This article appeared in the Wall Street Journal on October 10, 2016. Click here to view the original article.
By John Bolton
October 10, 2016
Surprisingly to many, the ninth United Nations secretary-general will be António Guterres, a former socialist prime minister of Portugal.
One surprise is that the winning candidate is not from the Eastern European regional group, which has never had a secretary-general, while Western Europe gets its fourth. Another surprise is that the winner isn’t a woman, which will be disappointing to proponents of gender-identity politics. Mr. Guterres did serve 10 years as U.N. High Commissioner for Refugees and was previously active in the Socialist International, with both positions serving as springboards for his current candidacy.
What should Mr. Guterres know to perform his new job, and how should we judge his performance over the next five (and perhaps 10) years?
First, he must recognize that he owes his position to the Security Council’s five permanent members. This political reality causes gnashing of teeth in the missions of other U.N. members, and it sometimes raises the blood pressure of a secretary-general. But to be effective, Mr. Guterres will have to live in the rickety house the “perm five” have built, not align himself in opposition to it.
These five nations will often be divided, reflecting their national interests in global affairs, and thereby gridlocking the Security Council, as during the Cold War. So be it—Mr. Guterres must adjust. While there are other powerful, rising countries in the U.N., unless they persuade one or more of the perm five to turn on Mr. Guterres, they inevitably are lesser factors.
Second, across the sprawling U.N. agencies and programs more broadly, Mr. Guterres should recognize that member governments set policy, and the multiple U.N. bureaucracies must implement it. Neither the secretary-general nor U.N. secretariats have any independent policy-making roles, although long years of acting as if they do have created a troublesome institutional culture.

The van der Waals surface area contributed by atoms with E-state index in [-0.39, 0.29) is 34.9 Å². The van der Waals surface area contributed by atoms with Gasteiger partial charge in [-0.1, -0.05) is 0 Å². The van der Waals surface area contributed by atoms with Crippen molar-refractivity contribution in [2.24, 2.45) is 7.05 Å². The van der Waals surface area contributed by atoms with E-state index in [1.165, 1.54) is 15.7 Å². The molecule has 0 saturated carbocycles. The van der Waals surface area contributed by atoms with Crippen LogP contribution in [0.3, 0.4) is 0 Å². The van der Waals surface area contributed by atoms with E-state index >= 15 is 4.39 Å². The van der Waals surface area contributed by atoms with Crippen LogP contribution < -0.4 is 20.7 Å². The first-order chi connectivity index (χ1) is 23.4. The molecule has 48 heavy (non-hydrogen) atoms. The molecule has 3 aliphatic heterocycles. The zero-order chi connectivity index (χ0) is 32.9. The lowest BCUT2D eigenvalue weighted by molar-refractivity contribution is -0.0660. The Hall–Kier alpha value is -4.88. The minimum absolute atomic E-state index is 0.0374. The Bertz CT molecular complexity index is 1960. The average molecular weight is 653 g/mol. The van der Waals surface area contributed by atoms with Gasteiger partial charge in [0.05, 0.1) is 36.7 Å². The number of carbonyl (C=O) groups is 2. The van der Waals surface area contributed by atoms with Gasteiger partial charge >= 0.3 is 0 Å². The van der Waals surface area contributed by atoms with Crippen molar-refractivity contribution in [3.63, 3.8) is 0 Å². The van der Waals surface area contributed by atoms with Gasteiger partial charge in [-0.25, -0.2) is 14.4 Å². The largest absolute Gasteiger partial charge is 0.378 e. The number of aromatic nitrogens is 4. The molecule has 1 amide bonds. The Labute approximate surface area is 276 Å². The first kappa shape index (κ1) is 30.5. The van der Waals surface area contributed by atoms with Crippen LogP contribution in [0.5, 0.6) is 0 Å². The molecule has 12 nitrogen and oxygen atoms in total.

Mr. Guterres will be more productive if he concentrates on his limited turf, such as by reforming the U.N. secretariat’s bureaucratic morass. As Article 97 of the U.N. Charter says, the secretary-general is merely the organization’s “chief administrative officer.” If Mr. Gutteres fancies being this century’s Dag Hammarskjold, floating above the mundane world of nation-states, this may earn him points among the world’s high-minded, but he will accomplish little.
This is where Mr. Guterres’s European Union experience is worrying. Just as they have become accustomed to ceding national sovereignty to EU institutions in Brussels, many European diplomats in New York are perfectly comfortable doing the same with the U.N. Such an attitude regarding already too-independent-minded U.N. staffs is definitely something Washington should oppose. (A reminder for Mr. Guterres: With Britain exiting the EU, that organization will soon have only one Security Council permanent member.)
If member governments cannot agree on policy, then the U.N. should do nothing. Disagreement among the members isn’t an excuse for either the secretary-general (or the secretariat) to freelance, as former Secretary-General Kofi Annan was wont to do throughout his tenure. So doing will invariably lead to conflict with significant U.N. voting blocs and distract from other urgent tasks. Joe Biden likes to quote his mother saying disapprovingly of people who act beyond their bounds: “Who died and made you king?” Mr. Guterres should listen to Mr. Biden’s mother.
Third, when the U.N. does act, especially in matters of international peace and security, the secretary-general must focus diligently on the problem at hand. In particular, U.N. peacekeeping needs urgent attention. These efforts now total (according to current U.N. statistics) 16 operations, nearly 119,000 deployed personnel and a $7.87 billion annual budget. Allegations of sexual abuse by peacekeepers, spreading cholera in Haiti and mismanagement dog U.N. peacekeeping forces, whose halos have slipped since they received their collective Nobel Peace Prize in 1988.
U.N. peacekeeping history is packed with operations that were launched to end conflicts (or at least bring cease-fires) but never actually resolved them. In effect, U.N. military or political involvement becomes part of the conflict battle space, not a catalyst for ending it. Some disputes, such as the Arab-Israeli conflict, are insoluble under existing circumstances. In such cases, withdrawing or substantially downsizing U.N. involvement until conditions are more propitious may, with the U.N. crutch removed, force the parties to take greater responsibility.
But where conflicts are resolvable, an international player of Mr. Guterres’s experience can make a difference, if he puts in the time and effort. It is not his job to appoint special representatives for peacekeeping or political missions, and then sit back and watch how they do. Active management and involvement by the secretary-general—which was the style of early secretaries general—is more likely to achieve concrete results, assuming the secretary-general carefully follows Security Council direction.
Given the problems endemic in the U.N. bureaucracy, and a world in flames—although many of the world’s problems are beyond the U.N.’s competence to solve—Mr. Guterres has more managerial work before him than his predecessors have been willing to undertake. If he sticks to that and whatever else U.N. members assign him in coming years, he will be fully occupied. If he strays beyond his remit, there is trouble ahead.